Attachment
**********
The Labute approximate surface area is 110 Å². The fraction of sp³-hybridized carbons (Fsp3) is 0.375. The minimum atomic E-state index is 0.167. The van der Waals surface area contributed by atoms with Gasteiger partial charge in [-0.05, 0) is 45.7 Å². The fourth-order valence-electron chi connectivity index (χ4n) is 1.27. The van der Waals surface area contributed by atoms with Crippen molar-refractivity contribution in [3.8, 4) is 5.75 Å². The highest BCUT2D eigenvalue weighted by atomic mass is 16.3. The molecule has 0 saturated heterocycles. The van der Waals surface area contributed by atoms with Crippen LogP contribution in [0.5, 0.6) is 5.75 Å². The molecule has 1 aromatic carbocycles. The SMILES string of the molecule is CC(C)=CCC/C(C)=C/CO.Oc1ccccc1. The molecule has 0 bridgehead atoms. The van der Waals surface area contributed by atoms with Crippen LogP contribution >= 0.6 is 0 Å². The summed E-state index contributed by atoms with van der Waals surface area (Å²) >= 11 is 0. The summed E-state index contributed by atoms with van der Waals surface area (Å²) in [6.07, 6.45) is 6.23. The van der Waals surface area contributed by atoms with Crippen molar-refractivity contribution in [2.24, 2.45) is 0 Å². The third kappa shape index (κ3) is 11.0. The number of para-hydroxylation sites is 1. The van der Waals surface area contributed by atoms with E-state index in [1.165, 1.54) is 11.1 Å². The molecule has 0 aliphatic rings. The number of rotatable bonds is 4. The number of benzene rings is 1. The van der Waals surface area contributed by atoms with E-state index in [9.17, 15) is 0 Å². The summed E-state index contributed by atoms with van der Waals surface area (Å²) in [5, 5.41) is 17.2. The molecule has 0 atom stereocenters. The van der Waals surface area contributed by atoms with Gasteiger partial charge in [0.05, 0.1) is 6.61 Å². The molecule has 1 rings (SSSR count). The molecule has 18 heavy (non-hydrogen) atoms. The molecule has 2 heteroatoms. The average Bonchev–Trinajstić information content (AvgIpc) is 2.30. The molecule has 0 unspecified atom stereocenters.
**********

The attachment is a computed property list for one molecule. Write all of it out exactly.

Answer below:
The Labute approximate surface area is 110 Å². The fraction of sp³-hybridized carbons (Fsp3) is 0.375. The minimum atomic E-state index is 0.167. The van der Waals surface area contributed by atoms with Gasteiger partial charge in [-0.05, 0) is 45.7 Å². The fourth-order valence-electron chi connectivity index (χ4n) is 1.27. The van der Waals surface area contributed by atoms with Crippen molar-refractivity contribution in [3.8, 4) is 5.75 Å². The highest BCUT2D eigenvalue weighted by atomic mass is 16.3. The molecule has 0 saturated heterocycles. The van der Waals surface area contributed by atoms with Crippen LogP contribution in [0.5, 0.6) is 5.75 Å². The molecule has 1 aromatic carbocycles. The SMILES string of the molecule is CC(C)=CCC/C(C)=C/CO.Oc1ccccc1. The molecule has 0 bridgehead atoms. The van der Waals surface area contributed by atoms with Crippen LogP contribution >= 0.6 is 0 Å². The summed E-state index contributed by atoms with van der Waals surface area (Å²) >= 11 is 0. The summed E-state index contributed by atoms with van der Waals surface area (Å²) in [6.07, 6.45) is 6.23. The van der Waals surface area contributed by atoms with Crippen molar-refractivity contribution in [2.24, 2.45) is 0 Å². The third kappa shape index (κ3) is 11.0. The number of para-hydroxylation sites is 1. The van der Waals surface area contributed by atoms with E-state index in [1.165, 1.54) is 11.1 Å². The molecule has 0 aliphatic rings. The number of rotatable bonds is 4. The number of benzene rings is 1. The van der Waals surface area contributed by atoms with E-state index in [9.17, 15) is 0 Å². The summed E-state index contributed by atoms with van der Waals surface area (Å²) in [5, 5.41) is 17.2. The molecule has 0 atom stereocenters. The van der Waals surface area contributed by atoms with Gasteiger partial charge in [0.05, 0.1) is 6.61 Å². The molecule has 1 rings (SSSR count). The molecule has 18 heavy (non-hydrogen) atoms. The molecule has 2 heteroatoms. The average Bonchev–Trinajstić information content (AvgIpc) is 2.30. The molecule has 0 unspecified atom stereocenters.